Ash Barty is retired, Novak is back and the Russians are still banned at Wimbledon. Storylines at the Slams are forever changing; making Melbourne seem light years ago, yet the French Open is days away.
On the Womens side new world number one Iga Swiatek has been hotter than a Carolina Reaper, winning Doha, Miami, Indian Wells, Stuggart and Rome. The 20 year old is on a 28-match win streak and the 2020 French Open Champion is the raging favorite, but could run into the 2018 Champion Simona Halep in the 4th round who loves the dirt as it suits her road runner play defense style.
On the flip side of coming in hot last years Roland Garros Champion Barbora Krejcikova hasn’t played in 3 months due to an elbow injury which means she’ll be an early round upset special, so look for that with a possible 3rd round against either Sloane Stephens or the 26th seed Sorana Cirstea.
World number 3 Paula Badosa is Spain’s great hope on the clay, although her season has cooled off since winning the title in Sydney, but she’ll be a chance here and should make a 4th round against the Australian Open finalist Madison Keys.
Also keep an eye out for Bencic, Jabeur, Sakkari, and Sabalenka, they are likely to make a second week run. The absence of Barty, a former French Open Champion looms large, she’d be right in the mix, but alas.
A blockbuster first round is Osaka v Anisimova, the winner of that tasty treat should make a 3rd round against the pocket rocket 4th seed Sakkari.
So, who wins the tournament? Iga is coming into this with more confidence than an uppity Chihuahua in a doggie park, but can she run it all the way to the title? I’m not so sure, the longer these winning streaks last the closer they are to ending, unless you’re Esther Vergeer.
The looming danger match for her is Halep, if she gets through that I see her going all the way to the final. If she can make it that far she’ll win so I’m tipping Iga Swiatek to win her second Grand Slam and keep the streak alive.
Over to the men, lets face it, the Australian Open was poorer without Novak in it, you can lay the blame for that wherever you like, but he left a big hole in the draw.
Now, he’s back in Paris to defend his title, also with confidence after winning Rome last week over Tsitapas, but the draw has done the Serbian no favours.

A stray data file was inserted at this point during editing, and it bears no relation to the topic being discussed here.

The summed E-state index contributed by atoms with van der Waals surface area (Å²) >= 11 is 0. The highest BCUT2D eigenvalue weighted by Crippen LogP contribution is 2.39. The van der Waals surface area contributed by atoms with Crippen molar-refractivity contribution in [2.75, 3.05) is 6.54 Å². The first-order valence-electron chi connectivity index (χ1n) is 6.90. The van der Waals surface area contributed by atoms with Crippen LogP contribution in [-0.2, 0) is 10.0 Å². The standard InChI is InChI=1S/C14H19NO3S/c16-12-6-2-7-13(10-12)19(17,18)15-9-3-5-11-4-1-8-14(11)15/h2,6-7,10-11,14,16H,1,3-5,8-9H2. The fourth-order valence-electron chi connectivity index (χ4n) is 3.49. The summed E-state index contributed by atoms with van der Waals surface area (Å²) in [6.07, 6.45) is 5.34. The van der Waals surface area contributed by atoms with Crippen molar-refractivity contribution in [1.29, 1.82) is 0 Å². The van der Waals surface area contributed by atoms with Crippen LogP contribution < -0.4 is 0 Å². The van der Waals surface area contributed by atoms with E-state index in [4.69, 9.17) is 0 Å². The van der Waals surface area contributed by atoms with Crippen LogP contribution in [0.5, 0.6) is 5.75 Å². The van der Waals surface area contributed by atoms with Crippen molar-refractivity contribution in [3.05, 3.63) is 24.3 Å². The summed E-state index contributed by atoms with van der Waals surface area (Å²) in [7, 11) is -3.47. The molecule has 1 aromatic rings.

In fact it’s done the tournament no favours as it’s put Novak, Rafa and the new teen sensation Carlos Alcaraz all in the same half.
Rafa v Novak is lining up as a Quarter Final and before that Rafa has an interesting first round against Aussie Jordan Thompson and a potential second round against former French Open Champion Stan Wawrinka.
The nineteen-year-old Alcaraz, who many have tipped to win the title is coming in hot, having won Rio, Miami, Barcelona and Madrid, where he beat Rafa and Novak back to back, he was the first player to ever do that on clay.
The question is how will he handle all this attention, especially in the cauldron of a Slam semi final against either Novak or Rafa, if that eventuates.
The bottom half of the draw is soft and wide open. The 2nd seed, Medvedev is just now coming back from injury and hasn’t played in two months
The 19th seed Alex De Minaur could make an interesting 3rd rounder against 14th seed Denis Shapovalov, which would likely see him play Tsitsipas in the 4th round.
The 4th seed Greek must see this as a real chance, last years Roland Garros finalist in a part of the draw that has no Rafa, Novak or Alcaraz. It would be a lost chance if he didn’t make the final Sunday.
So, who wins? I do wonder if by the time either Rafa/Novak/Alcaraz make it to the final they aren’t somewhat damaged by the brutal run the draw has given them or they could be emboldened by it.
It’s anyone’s guess which player makes it through the bottom half, Medvedev, Tsitsipas, Sinner, Shapovalov, Ruud, Cilic, Rublev or even a few long shots such as Carreno Busta, De Minaur, Hurkacz or David Goffin are all capable of being there at the end but are more likely cannon fodder when they do.
In the top half Alcaraz is in a tricky section of the draw before he gets to a semi against Rafa/Novak. A potential second rounder against Kokkinakis, a third round against Gasquet or Seb Korda, a potential 4th round against the big hitting Khachanov or huge serving Americans Taylor Fritz or John Isner, so it’s not totally locked in the Spainard gets to the semis, no matter how hot he is coming in.
I think the winner of the tournament comes from the Rafa/Novak Quarter final. Rafa has been dealing with rib and foot injuries so that could be a factor in this, especially if it’s a five set physical battle.
I’m picking Novak to win this French Open; he’ll be desperate to add to his 20 Slams after the debacle in Melbourne and has found form at the right time after the Rome victory last week.